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Social Media Violations in the Workplace

The privacy of your employees is important and employers have to be very careful. This includes social media accounts. Most employers know that they should not ask for login information of an employee. But what exactly does the law state regarding social media employee checks? It depends, in part, on the privacy laws of your state. It also depends on whether you’re conducting an inquiry on an existing employee or a new employee.

Social Media Background Checks for Pre-Employment

Hiring new employees? You can run a social media background check but you must get permission from the prospect before you do so. This is mandatory per FCRA (Fair Credit Reporting Act). Some states also require specific disclosures as well. An FCRA compliant third party company will review and flag social media content in four business related categories:

  • Racist, Sexist, or Discriminatory Behavior
  • Sexually Explicit Material
  • Threats or Acts of Violence
  • Potentially Illegal Activity

Social Media Privacy Laws in Employment: 50-State Survey

It is important to understand the privacy laws when it pertains to social media by state as well. There is no federal law preventing employers from asking for employees’ or applicants’ social media usernames and passwords, or requiring employees or applicants to share any social media information that is not publicly available. However, a little over half of the states have enacted laws to protect employees and applicants in this situation. (

Workplace Harassment and Social Media

Most employers don’t even realize that they may be liable for workplace harassment online. The National Labor Relations Act (NLRA) is a federal law that was enacted in 1935 to protect the rights of employees and employers and to encourage collective bargaining. Enforced by the National Labor Relations Board (NLRB), the law protects the rights of employees to act together to address work conditions, whether or not they are part of a union. The protection covers work-related conversations conducted on social media.

An example of this is any publicly available post in social media in which a co-worker is being sexually harassed or placing derogatory statements away from the workplace. It is tough to keep a handle on it. One of the first lines of defense is to develop a workplace social media policy. Make sure all employees are aware of what it states.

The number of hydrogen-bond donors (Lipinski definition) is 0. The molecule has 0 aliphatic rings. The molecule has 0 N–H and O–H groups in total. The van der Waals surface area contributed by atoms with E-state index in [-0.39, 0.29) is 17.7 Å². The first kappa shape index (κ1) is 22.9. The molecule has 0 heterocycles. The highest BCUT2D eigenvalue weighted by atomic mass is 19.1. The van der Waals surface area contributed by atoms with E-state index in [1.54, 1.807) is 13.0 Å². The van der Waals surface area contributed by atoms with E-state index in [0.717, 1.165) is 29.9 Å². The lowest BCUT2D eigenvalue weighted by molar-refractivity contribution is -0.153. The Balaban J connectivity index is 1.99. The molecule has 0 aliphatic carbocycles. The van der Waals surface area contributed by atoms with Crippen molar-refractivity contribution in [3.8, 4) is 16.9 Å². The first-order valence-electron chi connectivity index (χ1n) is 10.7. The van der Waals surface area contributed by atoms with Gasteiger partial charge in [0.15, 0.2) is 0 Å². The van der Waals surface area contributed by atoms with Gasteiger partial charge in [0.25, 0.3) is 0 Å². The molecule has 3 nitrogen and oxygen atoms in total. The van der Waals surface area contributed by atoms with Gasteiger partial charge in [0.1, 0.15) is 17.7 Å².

Examples of social media violations in the workplace

Social media violations in the workplace can encompass a wide range of behaviors that are inappropriate, unprofessional, or potentially harmful to the work environment. Here are some examples:

Sharing Confidential Information: Posting sensitive company information, trade secrets, financial data, or proprietary information on social media platforms without authorization.

Harassment and Bullying: Using social media to target, harass, or bully colleagues, supervisors, or other individuals within or outside the organization.

Discriminatory Remarks: Making discriminatory comments, including those related to race, gender, religion, sexual orientation, disability, or other protected characteristics, which can create a hostile work environment.

Defamation and Libel: Making false or damaging statements about the company, coworkers, or management that could harm their reputation or result in legal consequences.

Negative Publicity: Sharing negative opinions, complaints, or criticism about the company, products, or services, which could potentially harm the company’s image or business relationships.

Social Media Deep Web Scan

There may be times when you need to conduct some research into an employee. Perhaps their behavior at work is sending up some red flags, or you see a difference in their attitude towards fellow employees.

This is the time HR should get involved and perhaps take a closer look at what is publicly available online. At eChatter, a division of Ann Michaels & Associates, we offer this service to our clients. We work with Corporations, Private Investigators and Attorneys across the US.

We offer two types of scans, but for this purpose we would recommend a deep web scan. This is your best bet, especially when dealing with potential theft of services or goods for reselling purposes.

Contact us for more information.


Which is more important? Customer Experience (CX) or Employee Experience (EX)

Many professionals would argue that both are important. So is this a trick question? Which experience should take precedence?

It turns out companies with a balanced emphasis on the customer and the employee’s experiences position themselves in the sweet spot with the most potential for exceptional results.

It is difficult to provide a positive customer experience when the employee experience is negative. Unhappy employees don’t usually bring their best effort to the job. And that can adversely affect the customer experience.

So start from the inside and work your way out. Start by focusing on the employee experience. Then move quickly to the customer experience and create a balance where both are kept as top priorities.